An IFRS Foundation spokesperson said that “the ISSB is looking at risk to enterprise value which is company specific. Systemic risk is the remit of central banks and regulators (the ISSB is in close dialogue with IOSCO), and they are interested in the aggregate effect on markets of climate risk – the information the ISSB’s standards seek to elicit will help with that.”

The assumption appears to be that standardised sustainability accounting standards will provide sufficiently robust information for the management of system risk.

The question here is whether this is sufficient to build an extra layer of sustainability reporting to help expand financial disclosure, or whether the challenges 21st century societies face require solutions driven by data covering the impact of our actions.

Certainly it has now become orthodoxy that climate-related impacts on operations can be material and should be disclosed to investors, in large part due to the work of the Financial Stability Board (FSB) and the recommendations of the Taskforce on Climate Related Financial Disclosure (TCFD).

What is less clear is the extent to which the impacts of operational performance on the climate – or any other element of ESG – is relevant stakeholder concerns

Europe is focusing on risk and impact – double materiality

Standards and accounting practices are by definition not neutral, as they affect capital allocation and market dynamics. As society and a broader network of stakeholders become more focused on the impacts companies have on the environment and society, it is hard to argue that outbound impacts should be excluded from companies’ financial reporting.

Trager says that “the latest EFRAG standard drafts are a promising deviation from the ISSB’s line. Disclosing according to these EFRAG guidelines would automatically cover ISSB requirements but also take into account the information needs of stakeholders other than short-sighted financial investors (e.g. public and private pension funds, sovereign wealth funds, individuals who want to invest sustainably, regulators with a public good mandate, etc).”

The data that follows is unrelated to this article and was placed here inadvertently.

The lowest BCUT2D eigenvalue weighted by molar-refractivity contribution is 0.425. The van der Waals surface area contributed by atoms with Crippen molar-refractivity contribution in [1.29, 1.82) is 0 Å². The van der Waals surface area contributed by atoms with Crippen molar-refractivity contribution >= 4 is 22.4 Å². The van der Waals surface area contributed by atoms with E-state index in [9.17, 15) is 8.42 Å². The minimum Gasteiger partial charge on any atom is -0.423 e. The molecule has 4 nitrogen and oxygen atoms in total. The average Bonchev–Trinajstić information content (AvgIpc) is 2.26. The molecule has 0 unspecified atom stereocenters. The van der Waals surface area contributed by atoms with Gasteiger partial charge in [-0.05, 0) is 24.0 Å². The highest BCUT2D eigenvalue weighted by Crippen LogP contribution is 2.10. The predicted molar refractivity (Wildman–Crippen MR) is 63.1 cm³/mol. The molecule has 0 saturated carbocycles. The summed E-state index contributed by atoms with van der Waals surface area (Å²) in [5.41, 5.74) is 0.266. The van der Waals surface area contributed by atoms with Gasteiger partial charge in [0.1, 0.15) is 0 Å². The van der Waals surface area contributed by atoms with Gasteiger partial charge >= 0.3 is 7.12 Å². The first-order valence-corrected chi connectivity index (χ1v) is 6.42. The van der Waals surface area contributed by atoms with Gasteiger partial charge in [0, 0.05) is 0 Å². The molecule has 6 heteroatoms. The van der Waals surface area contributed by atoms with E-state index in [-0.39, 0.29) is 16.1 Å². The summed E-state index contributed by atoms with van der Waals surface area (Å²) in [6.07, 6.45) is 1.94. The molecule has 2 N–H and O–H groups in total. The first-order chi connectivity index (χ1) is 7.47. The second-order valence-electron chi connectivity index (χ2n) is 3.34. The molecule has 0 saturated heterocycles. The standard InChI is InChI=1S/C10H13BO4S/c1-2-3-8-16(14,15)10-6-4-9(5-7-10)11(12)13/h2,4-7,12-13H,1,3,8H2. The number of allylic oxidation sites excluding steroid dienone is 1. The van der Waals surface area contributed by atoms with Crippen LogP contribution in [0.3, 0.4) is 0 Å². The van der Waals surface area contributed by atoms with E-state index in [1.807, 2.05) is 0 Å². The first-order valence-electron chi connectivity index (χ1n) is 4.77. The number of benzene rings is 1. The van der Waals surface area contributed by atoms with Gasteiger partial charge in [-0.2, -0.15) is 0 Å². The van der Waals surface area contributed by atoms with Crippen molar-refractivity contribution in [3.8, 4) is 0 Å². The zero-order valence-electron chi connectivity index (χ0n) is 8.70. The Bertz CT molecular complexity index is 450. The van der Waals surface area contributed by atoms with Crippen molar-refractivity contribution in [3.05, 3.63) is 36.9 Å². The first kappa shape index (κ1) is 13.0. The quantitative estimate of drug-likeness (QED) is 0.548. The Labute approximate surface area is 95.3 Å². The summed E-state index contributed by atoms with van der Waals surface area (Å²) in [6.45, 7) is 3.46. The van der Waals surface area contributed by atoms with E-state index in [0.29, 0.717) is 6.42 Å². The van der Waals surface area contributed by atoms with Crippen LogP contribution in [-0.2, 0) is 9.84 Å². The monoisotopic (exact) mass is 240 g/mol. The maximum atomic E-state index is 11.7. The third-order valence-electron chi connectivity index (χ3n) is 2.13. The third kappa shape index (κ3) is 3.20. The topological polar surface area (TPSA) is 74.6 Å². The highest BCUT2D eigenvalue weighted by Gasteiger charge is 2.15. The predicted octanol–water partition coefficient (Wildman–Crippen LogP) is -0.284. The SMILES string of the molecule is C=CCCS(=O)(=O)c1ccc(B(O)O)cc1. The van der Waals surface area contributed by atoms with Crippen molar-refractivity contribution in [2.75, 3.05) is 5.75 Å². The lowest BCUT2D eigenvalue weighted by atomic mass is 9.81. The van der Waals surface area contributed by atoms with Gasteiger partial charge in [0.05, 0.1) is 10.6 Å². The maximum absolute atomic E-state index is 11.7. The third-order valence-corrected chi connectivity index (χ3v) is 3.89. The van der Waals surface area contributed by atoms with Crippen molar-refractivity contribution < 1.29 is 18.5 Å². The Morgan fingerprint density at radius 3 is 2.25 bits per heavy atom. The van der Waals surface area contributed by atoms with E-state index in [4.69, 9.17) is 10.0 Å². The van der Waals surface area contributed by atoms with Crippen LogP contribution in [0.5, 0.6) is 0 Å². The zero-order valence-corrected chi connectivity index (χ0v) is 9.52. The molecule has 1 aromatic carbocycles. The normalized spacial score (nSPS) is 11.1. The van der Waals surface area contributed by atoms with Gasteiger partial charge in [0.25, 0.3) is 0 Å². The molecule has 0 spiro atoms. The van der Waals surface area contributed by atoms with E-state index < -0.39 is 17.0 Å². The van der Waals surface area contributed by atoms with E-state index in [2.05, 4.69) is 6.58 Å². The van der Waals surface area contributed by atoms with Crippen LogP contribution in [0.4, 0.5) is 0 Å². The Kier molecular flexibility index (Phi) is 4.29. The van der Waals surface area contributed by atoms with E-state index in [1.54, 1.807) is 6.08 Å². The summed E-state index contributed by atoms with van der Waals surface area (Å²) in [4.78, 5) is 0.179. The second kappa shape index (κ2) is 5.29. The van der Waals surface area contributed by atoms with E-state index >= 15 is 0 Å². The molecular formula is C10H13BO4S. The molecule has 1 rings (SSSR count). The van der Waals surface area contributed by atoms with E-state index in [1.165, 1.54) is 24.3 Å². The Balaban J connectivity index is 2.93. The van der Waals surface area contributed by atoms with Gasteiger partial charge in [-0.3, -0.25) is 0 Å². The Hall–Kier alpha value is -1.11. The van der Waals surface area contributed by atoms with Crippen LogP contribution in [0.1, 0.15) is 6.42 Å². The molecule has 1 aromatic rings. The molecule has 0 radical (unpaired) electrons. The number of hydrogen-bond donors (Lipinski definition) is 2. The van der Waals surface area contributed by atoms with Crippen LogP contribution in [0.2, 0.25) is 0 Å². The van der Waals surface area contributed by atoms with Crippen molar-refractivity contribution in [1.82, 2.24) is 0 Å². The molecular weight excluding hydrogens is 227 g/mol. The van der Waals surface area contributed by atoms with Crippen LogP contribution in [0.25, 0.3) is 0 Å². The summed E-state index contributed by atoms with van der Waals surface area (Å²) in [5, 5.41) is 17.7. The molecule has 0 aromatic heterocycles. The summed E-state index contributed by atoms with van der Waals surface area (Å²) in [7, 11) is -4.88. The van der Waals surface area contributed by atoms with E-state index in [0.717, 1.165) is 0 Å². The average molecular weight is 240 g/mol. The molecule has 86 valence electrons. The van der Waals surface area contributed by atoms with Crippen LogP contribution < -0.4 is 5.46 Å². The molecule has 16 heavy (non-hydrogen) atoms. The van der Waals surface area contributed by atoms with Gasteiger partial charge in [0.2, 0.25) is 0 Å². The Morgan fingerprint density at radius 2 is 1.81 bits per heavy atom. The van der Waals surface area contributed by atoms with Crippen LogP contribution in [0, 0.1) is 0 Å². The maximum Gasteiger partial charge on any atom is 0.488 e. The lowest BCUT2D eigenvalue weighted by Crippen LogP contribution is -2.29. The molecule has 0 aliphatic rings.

Flexibility in reporting risk and impact will be key

The reality is that materiality is a complex issue and the ways in which it is defined will continue to be contested. Single and double materiality are at the heart of the debate but dynamic materiality matters too.

Gordon Tveito-Duncan, chief executive of ESG scoring platform GaiaLens, points out that as regulation and market dynamics change, so do expectations of performance, and a rigid framework will not help with understanding transition. For energy companies transitioning over time, for example, GaiaLens calculates a dynamic materiality score.

What matters is who is asking the question – perspective can often help define what is material, or of most concern, to the individual or institution asking.

Decision-useful data that builds understanding of the consequences of economic and corporate action is now being demanded by stakeholders across the spectrum, expanding the universe of interested parties to employees, communities, NGOs, activists and, of course, customers.

As Trager adds, “While [the EFRAG] guidelines are still very broad and can be interpreted in widely different ways, their spirit aims at providing the informational infrastructure needed to transition from a financial system that is destabilising the climate, and thus itself, to a more sustainable financial system.”

Without the adoption of a double materiality frame, the ISSB’s sustainability standards will neither capture systemic risk – arguably the most dangerous type of risk – nor will it help in improving firms‘ accountability in sustainability matters.